The new National Curriculum is written with three core aims: Fluency, Reasoning and Problem Solving.
Children need to develop a mastery of mathematics rather than achieving the next objective year on year. The curriculum is written so that children can strengthen deeper understanding and apply knowledge into different contexts within the field of mathematics.
In order to understand the way children are now being taught it might be helpful to think of a tree analogy rather than a ladder of steps.
The tree represents learning:
- The children gain the first level of understanding of a concept go up the trunk
- Next the children learn to apply those concepts which is moving out on to the branches.
The 2014 Curriculum has also changed in what the children are expected to have mastered by when. Below is a document that details all the changes by year group but in general expectations are higher with a greater emphasis on number.
Times Tables in 10 minutes
A question we frequently get asked is “How can I help my child learn their times tables?” In the video below Jill Mansergh uses a number stick to teach the 17 times table in less than ten minutes. She demonstrates how to develop a relational understanding of the facts which is more powerful than chanting them out alone. eg. If I know 10 times a fact, I know 5 times it by halving.
Obviously no-one actually needs to learn the 17 times table, she chose this to illustrate a point! But the principle can be applied to any of the tables 2-12 that the children do need to learn. You don’t need a counting stick like hers, a straight line with the the divisions marked, works just as well.
If you would like to talk to someone about supporting children in learning their rabls (and related division facts) please come and see Mrs Maxwell (Year 5/6) who is our Maths Lead and is always delighted to have an excuse to talk even more maths! Alternatively email her on email@example.com.
Fluency is made up of three main parts: efficiency, accuracy and flexibility.
To increase fluency children should become proficient at:
- Learning times table facts,
- Division facts,
- Doubles and halves,
- Number bonds to 10, 20, 100 and 1000
- Addition and Subtraction of two digit numbers mentally
There are many other numbers facts which help but it is vital that children learn how to apply these facts to other problems within mathematics.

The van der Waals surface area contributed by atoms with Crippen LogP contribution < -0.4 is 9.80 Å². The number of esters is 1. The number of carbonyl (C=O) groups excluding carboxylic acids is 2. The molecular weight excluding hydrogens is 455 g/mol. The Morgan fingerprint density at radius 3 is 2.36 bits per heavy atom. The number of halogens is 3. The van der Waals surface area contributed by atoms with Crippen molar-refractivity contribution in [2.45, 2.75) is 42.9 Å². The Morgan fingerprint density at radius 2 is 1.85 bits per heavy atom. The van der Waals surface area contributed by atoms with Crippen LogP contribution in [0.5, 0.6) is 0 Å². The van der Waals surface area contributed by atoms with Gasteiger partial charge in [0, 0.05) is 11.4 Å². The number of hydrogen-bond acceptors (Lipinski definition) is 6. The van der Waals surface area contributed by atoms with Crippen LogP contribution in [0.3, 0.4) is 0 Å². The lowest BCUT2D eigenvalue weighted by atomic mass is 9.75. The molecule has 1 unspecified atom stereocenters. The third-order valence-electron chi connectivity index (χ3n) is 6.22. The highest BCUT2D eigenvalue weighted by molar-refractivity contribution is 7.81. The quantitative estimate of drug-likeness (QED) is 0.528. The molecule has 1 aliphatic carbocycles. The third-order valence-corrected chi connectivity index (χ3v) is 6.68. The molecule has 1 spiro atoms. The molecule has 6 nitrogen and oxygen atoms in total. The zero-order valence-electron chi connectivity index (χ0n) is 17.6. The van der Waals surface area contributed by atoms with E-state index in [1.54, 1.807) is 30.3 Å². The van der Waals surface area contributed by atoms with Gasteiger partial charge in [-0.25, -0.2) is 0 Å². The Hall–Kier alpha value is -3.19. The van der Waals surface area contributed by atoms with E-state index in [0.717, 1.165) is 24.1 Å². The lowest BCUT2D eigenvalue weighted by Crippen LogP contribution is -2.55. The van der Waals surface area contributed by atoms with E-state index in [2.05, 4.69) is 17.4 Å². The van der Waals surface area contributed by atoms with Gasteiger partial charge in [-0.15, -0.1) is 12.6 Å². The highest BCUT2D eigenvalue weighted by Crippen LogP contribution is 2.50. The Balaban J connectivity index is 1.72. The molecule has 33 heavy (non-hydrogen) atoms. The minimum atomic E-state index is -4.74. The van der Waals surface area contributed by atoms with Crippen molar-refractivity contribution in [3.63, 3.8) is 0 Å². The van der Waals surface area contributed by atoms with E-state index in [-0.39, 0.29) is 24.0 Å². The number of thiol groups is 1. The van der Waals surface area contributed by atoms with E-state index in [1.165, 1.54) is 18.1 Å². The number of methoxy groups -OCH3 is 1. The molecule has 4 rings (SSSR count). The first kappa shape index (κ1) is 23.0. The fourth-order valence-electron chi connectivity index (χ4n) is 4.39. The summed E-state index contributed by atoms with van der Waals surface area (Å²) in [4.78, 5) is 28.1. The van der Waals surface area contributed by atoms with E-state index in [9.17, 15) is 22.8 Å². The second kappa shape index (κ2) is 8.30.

To be able to reason children should be able to conjecture and offer a proof and explanation of their ideas. They should be able to form links between mathematical ideas and be able to apply and test these.
Problem solving tasks are rich tasks. This means they are problems which have multiple answers or different strategies to solve them. They are not a simple closed question. They may have several steps to complete in order to find the answer. They may use several different elements of mathematics and they are suitable for any ability level.
Mathematical Super Powers
The super heroes have been designed by a local artist specifically for our school.
Captain Conjecture supports and prompts the children to think about what else they know. For example when I know that 5 x 7 = 35 what else do I know? How could I make “conjectures” using that information? How could I apply it to another problem in order to help me solve it? These are ways of helping the children recognise and mathematics is all linked. Charlie the Convincer is a character designed to help the children convince both themselves and others that they understand a mathematical concept. They can do this by giving examples or talking through their strategies and explaining how they know.
Express Eddie and Imagine Ivy encourages the children to consider the mental images (imagine) that support their reasoning, and written or drawn explanations (express) of their thinking so that they can share their ideas with others. Organise Olly and Classify Carrie focus on the children sorting and classifying mathematical ideas by their properties and being able to organise then to support reasoning and pattern spotting. Our last two heroes, General Generalise and Specialise Sophie encourage children to think about examples that are specific to single occasions (e.g. 3+2=5) and general rules that always apply (e.g. odd + even always = an odd).
Please read the attached document for more information about how these Maths Powers help develop children’s reasoning skills further.